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Former South African President Nelson Mandela dies at 95 December 5, 2013
Last February, 53% of voters approved the single-phase approach. According to the WSU and U-B surveys done last spring, 81% of voters approve making Wa-Hi improvements in either one, two or three phases. So, there IS a significant will out there to do the job.
It seems to me that a two-phase approach is a compromise that should garner quite a bit of support. It puts off some of the costs for another five years or so, as some people wanted - after the Edison bond expires - but it also starts some of the key projects soon, as the majority of voters wanted.
I attended Tuesday's Board meeting to see what the recommendation was going to be from the facility's committee. With the exception of former Board member Max Carrera, who still believes that a single comprehensive bond makes the most sense (and he's right, but it won't pass), there seemed to be near-unanimity in the room that this new two-phase proposal would ultimately bring Wa-Hi into the 21st century, but do so in a more gradual manner to address the concerns of some of the 47% who voted 'no.'
As the Board considers this matter, I would hope that anyone who objects to this plan would make the effort to come to a meeting and (1) learn more about it, and (2) voice your concerns before a decision is made. Tuesday's meeting had been posted in the U-B and on the district website. While several of us came to push for the remodel, nobody came to voice any objections. The Board needs to hear from everyone.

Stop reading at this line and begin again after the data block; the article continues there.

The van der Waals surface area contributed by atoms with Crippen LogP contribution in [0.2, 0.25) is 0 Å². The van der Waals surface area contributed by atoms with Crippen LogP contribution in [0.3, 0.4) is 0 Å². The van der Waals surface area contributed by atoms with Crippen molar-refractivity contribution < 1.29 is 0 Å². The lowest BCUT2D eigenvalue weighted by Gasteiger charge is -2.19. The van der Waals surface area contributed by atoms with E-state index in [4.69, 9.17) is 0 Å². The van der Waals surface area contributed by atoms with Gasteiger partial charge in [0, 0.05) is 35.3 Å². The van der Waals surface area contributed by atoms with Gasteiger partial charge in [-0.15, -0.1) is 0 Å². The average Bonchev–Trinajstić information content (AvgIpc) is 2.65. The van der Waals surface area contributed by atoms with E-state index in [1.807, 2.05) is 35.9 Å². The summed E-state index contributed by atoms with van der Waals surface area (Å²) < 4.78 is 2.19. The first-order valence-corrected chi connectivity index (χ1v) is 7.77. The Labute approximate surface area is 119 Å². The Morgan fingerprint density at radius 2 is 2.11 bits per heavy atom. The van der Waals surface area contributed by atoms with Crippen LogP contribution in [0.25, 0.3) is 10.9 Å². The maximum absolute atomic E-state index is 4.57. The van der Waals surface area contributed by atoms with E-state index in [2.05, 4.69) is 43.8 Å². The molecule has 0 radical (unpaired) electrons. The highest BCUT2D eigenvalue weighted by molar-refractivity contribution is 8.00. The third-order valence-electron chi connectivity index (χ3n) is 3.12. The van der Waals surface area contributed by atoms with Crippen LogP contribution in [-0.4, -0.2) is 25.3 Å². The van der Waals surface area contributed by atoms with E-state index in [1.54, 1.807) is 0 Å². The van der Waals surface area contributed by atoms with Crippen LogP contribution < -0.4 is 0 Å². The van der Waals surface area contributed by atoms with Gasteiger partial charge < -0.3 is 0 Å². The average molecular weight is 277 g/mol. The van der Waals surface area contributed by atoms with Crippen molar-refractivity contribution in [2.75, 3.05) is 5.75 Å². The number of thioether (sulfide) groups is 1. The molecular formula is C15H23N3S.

What is it with Republicans insisting that the House wasn't responsible for the shut down? It was their plan for weeks leading up to it. They drank toasts on the House floor when it happened. Then, when their tactic failed, Boehner allowed a House vote that restarted the government.
The House sent a bill to the Senate that they knew - everyone knew - had no chance of passing, because it left out the healthcare law. If the House sent the Senate a bill that left the military out of the budget, and the Senate refused to approve that budget, would the Senate be to blame for the lack of a budget? Of course not. Such silliness.
You played the game and lost. Own it. Be proud of your effort. Running from it looks ridiculous.
I don't remember the details of the NSA defunding effort to which you refer. It apparently wasn't on my radar at the time. That's why I didn't respond to it.
The first part of my comment was in response to namvet. The rest was a general response to this strange fiction circulating among some conservatives that the House Republicans (with a kick start from Sen. Cruz) were not responsible for the shut down. They were. They should be proud of their stand, if they think it was worth it. Own it.
I wasn't replying to your comment, PearlY.
President Bridges is factually correct about how this mess started, by whom, and why it needs to end. Pointing out reality doesn't have to be interpreted as partisan.
To continue to insist the House isn't responsible for shutting down the government - after we knew for months it was their plan - is either disingenuous or naive. The House sent a budget bill to the Senate with a poison pill in it. They knew the Senate would not accept it. The Senate sent back a clean bill, which the House refused to even vote on because Boehner knew it would likely pass. The goal was NOT to have it pass. This isn't rocket science.
The cuts are across the board. Some are drastically misallocated. How's that? This went into effect, though, because the Tea Party doesn't understand compromise. They are zealots.
Mine was an analogy....a metaphor. Yours was attempting to depict a near-apocalyptic reality. Your budget, by the way, you wrote earlier will slightly benefit from Obamacare once you include the subsidies.
Due to the nature of the sequester, many of the cuts have been unwise and yes, drastic.
You really are delusional.
Last login: Thursday, November 28, 2013
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